The annual EU-Ukraine summit will take place in Kyiv on 3 February. Ahead of the summit, a meeting between the Ukrainian government and several European Commissioners is scheduled for 2 February. The high-level gatherings will focus on continued EU support for Ukraine amid the ongoing war, Ukraine’s membership prospects and the deepening of cooperation in various areas. Russian attempts to disrupt the meetings by launching air strikes on Kyiv cannot be ruled out.
The week in Brasilia will be dominated by the elections for House Speaker and Senate Chairman. House Speaker Arthur Lira, who despite his alliance with former President Jair Bolsonaro recognized the election of President Luiz Inácio Lula da Silva within minutes of its announcement on election night, will renew his mandate against a single, symbolic opponent from the leftwing PSOL party. At the Senate, Chairman Rodrigo Pacheco’s reelection is contested by a strong Bolsonaro ally, former Regional Development Minister Rogerio Marinho. Marinho claims to have the support of 42 senators - one more than necessary for victory - but only three big-center parties are behind his candidacy. Pacheco has the support of eight parties and is expected to receive around 50 votes. The elections are on Wednesday, 1st February. President Lula favors the reelection of both Lira and Pacheco.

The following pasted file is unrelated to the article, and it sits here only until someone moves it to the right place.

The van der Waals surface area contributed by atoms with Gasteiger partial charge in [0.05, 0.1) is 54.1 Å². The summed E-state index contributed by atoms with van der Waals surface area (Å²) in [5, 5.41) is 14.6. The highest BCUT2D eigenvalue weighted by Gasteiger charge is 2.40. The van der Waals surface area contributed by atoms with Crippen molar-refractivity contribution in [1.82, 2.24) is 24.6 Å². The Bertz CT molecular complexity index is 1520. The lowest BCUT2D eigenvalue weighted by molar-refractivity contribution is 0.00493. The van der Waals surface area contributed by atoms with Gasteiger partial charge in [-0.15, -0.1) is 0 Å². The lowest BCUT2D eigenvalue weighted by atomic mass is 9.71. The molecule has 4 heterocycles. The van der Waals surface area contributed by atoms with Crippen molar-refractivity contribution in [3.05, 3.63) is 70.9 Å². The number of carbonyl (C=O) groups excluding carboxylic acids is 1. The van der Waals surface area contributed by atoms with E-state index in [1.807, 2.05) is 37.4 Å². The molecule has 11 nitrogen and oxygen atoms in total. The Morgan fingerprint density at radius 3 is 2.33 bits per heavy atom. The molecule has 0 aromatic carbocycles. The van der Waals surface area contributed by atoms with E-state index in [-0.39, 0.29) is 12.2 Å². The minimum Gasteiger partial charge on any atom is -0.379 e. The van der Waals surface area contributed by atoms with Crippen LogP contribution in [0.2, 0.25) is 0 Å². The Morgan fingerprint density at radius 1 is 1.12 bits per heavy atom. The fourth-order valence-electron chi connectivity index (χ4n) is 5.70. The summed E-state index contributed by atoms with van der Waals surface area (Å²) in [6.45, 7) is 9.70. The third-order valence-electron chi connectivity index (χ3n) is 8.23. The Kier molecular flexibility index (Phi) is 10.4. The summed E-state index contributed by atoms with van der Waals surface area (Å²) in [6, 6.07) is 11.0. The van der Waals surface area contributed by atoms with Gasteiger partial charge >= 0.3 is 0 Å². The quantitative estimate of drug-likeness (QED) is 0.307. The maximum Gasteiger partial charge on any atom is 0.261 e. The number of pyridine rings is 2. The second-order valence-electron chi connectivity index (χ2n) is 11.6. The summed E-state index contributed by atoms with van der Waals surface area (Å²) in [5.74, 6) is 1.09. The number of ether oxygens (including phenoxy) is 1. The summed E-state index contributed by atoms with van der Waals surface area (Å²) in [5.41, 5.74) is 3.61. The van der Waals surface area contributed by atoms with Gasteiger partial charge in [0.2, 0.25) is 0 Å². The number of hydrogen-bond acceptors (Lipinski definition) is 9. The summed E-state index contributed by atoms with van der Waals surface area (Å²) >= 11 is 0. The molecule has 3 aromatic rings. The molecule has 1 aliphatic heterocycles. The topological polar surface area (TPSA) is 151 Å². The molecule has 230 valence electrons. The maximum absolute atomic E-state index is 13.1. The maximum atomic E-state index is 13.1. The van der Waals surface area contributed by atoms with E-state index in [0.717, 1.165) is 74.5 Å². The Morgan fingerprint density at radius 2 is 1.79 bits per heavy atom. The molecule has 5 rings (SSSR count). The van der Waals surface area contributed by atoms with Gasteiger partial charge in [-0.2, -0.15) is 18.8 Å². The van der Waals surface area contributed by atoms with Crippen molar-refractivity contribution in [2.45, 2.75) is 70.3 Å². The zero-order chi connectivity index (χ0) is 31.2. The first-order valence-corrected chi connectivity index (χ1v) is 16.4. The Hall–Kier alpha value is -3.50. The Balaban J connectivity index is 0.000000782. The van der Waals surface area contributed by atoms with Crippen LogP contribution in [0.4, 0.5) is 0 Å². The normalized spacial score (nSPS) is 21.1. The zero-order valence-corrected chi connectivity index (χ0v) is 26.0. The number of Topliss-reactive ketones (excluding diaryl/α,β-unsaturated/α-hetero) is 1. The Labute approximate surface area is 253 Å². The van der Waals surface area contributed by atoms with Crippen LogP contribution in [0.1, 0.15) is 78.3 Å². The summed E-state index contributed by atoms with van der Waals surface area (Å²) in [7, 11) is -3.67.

MIDDLE EAST AND AFRICA
Ahead of the 31 January sign-up deadline for participation in the Domestic Debt Exchange (DDE) program, the government has made some progress in securing the agreement of some notable domestic creditors. Last week, the Ghana Association of Banks (GAB), the Ghana Insurers Association (GIA), and more recently, the Ghana Securities Industry Association (GSIA) all agreed to participate in the DDE. The latest agreement states that the government will apply a 5% coupon rate (versus the previously suggested 0%) on its 2023 bonds and 9% (versus the previously suggested variably rates) on all other restructured bonds (12 in total). However, further clarity is needed on the details of the operational framework and terms for accessing the mooted Ghana Financial Stability Fund (GFSF) - which is aimed at providing a cushion for banks affected by the DDE – and the removal or amendment of clauses in the Exchange Memorandum that empower the state to vary the terms of the DDE at its sole discretion.